TV Review: FRINGE 4.19 “Letters of Transit”

FRINGE takes a detour -- a bold, strange, brain-melting detour!

Fringe dove head first into the deep end on Friday and asked us to tag along. We ended up in the year 2036 – more than twenty years after The Observers invaded the planet, murdered people in the streets and enslaved humanity. Yeah, that happened. It was weird.

Last season, I wrote about how the partially animated episode "Lysergic Acid Diethylamide" was probably the series' strangest and most polarizing episode yet and how people would be talking about it for years. That episode still holds up as one of the show's weirdest, trippiest and most mind-boggling hours, but last Friday's episode, "Letters of Transit," is destined to go down as Fringe's boldest and most polarizing episode ever. I'm still not sure whether I loved it or hated it. OK, there's no way I could hate a Fringe episode where Walter is blasted out of solid amber and wakes up asking for sugary treats and professing his love for LSD. No way I tell you! But there was a lot of head-scratching stuff going on in this episode, and not all of it made much sense. Still, I have to admire the show for breaking format in a big way without warning, giving us a new lead in the form of Peter and Olivia's smart and seasoned grown up daughter (And naming her Henrietta!), and dropping us smack in the middle of an epic sci-fi battle to save the planet from our dark overlords.

After a dazzling new credit sequence (Freedom!), and some clever exposition, Walter explained that The Observers had finally ruined the planet in 2069. So, they decided to travel back in time to 2015 and take over the Earth from Humans. They went from observing events to murdering defenseless civilians to show their might and superiority. Those who wouldn't fall in line were killed. Survivors were dubbed "Natives," and some survivors became marked foot soldiers for The Observers known as "Loyalists." Fringe Division, headed up by a super old but still super fit Broyles, was tasked with "policing the Natives." Peter and Olivia's daughter Henrietta, a Fringe agent who has the ability to scramble her thoughts so The Observers can't read her mind (Hooray for second generation Cortexiphan powers!), worked in secret to fight against her oppressors with her partner, Simon Foster (Lost star Henry Ian Cusick, brotha!)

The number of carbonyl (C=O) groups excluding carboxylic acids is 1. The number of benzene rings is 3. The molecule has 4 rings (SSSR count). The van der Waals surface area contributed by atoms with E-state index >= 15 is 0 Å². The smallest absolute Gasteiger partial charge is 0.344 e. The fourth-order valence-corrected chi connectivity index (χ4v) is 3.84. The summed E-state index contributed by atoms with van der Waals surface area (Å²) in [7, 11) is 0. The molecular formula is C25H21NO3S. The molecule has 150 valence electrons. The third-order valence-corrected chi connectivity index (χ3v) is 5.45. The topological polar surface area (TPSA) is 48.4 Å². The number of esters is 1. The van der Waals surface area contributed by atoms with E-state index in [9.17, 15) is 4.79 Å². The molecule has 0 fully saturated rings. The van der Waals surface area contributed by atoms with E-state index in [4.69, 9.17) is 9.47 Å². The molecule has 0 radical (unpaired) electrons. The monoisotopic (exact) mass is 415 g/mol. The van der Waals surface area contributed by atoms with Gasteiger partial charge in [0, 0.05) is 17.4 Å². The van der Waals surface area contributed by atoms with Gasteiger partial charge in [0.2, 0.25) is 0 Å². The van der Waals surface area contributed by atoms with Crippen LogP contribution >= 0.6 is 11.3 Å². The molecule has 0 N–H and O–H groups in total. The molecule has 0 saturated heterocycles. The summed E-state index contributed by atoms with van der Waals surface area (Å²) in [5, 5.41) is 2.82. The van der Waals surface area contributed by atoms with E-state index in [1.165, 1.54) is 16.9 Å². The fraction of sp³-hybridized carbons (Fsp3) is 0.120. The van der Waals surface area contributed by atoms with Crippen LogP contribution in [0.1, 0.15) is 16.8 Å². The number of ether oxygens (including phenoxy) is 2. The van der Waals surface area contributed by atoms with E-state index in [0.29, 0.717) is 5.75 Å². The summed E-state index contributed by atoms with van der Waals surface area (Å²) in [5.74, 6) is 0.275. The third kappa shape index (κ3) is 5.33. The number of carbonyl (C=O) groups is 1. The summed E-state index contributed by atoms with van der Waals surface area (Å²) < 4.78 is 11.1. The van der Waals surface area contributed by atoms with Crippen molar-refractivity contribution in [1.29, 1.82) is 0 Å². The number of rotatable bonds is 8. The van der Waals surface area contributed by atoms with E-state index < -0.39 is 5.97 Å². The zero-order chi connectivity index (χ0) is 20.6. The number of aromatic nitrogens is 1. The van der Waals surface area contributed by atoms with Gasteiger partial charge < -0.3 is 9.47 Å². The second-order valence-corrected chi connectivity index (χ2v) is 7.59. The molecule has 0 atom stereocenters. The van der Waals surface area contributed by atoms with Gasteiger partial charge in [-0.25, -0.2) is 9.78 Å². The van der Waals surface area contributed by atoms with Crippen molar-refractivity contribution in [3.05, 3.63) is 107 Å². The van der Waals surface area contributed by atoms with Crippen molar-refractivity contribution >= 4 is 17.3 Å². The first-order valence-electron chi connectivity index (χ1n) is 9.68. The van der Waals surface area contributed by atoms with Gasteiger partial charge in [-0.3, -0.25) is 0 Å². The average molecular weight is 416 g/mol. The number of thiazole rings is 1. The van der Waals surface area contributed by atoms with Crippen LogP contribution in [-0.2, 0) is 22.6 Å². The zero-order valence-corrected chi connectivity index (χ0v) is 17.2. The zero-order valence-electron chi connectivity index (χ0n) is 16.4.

Georgina Haig was excellent as Henrietta – she really looked and acted like a blend of Peter and Olivia's best traits. She wasn't exactly doing an Ana Torv impression, but she really reminded me of Olivia in subtle ways. Great casting. I'm a Lost fan, so I loved seeing Cusick show up here, playing a rebel who was fighting to change the world. And John Noble continued to show us why he deserves ALL THE EMMYS by brilliantly playing two more different versions of Walter – the childlike brain-fried man who woke from the amber, and the more hostile but sharp tactician who emerged following some sci-fi brain surgery.

I liked the sneaky and suspenseful on-the-hunt-for-brain-bits plot. The character's journey here worked to show us just how terrible and sad a place the world had become with the arrogant and evil Observers in charge. It was nice to see Nina Sharp show up to help the new Fringies, especially after we've been spending so much time with the cartoonish evil Alt-Nina lately. One of my favorite parts of the episode was Walter's anti-matter explosion. It's always a treat to see such a crazy huge sci-fi spectacle like that on Fringe.

The episode's ending was honest, powerful and emotional – true to Fringe form. He was only onscreen for a few moments, but Joshua Jackson really sold the powerful emotions Peter was feeling here.

A million questions were brought up here, and we don't know if we'll get any answers: How did William Bell return? Where is Olivia, and what does Bell have to do with her disappearance/possible death? What is the plan to take back the world? Why did The Observers become such dicks? And when will we get to see the conclusion of this insane episode?

So what did you think, folks? Did you enjoy the boldness and great, big sci-fi WTF-ery and emotional punch of this episode? The more I think about it, the more I kind of love this episode. It had its flaws, the pacing wasn't perfect, and I didn't much care for seeing The Observers go from quiet watchers to evil, autocratic weirdos. Still, "Letters of Transit" was one of the most exciting hours of TV I've seen in a while. Like many other episodes of Fringe, it mixed and matched several classic sci-fi tropes to deliver something fresh, engaging and unique.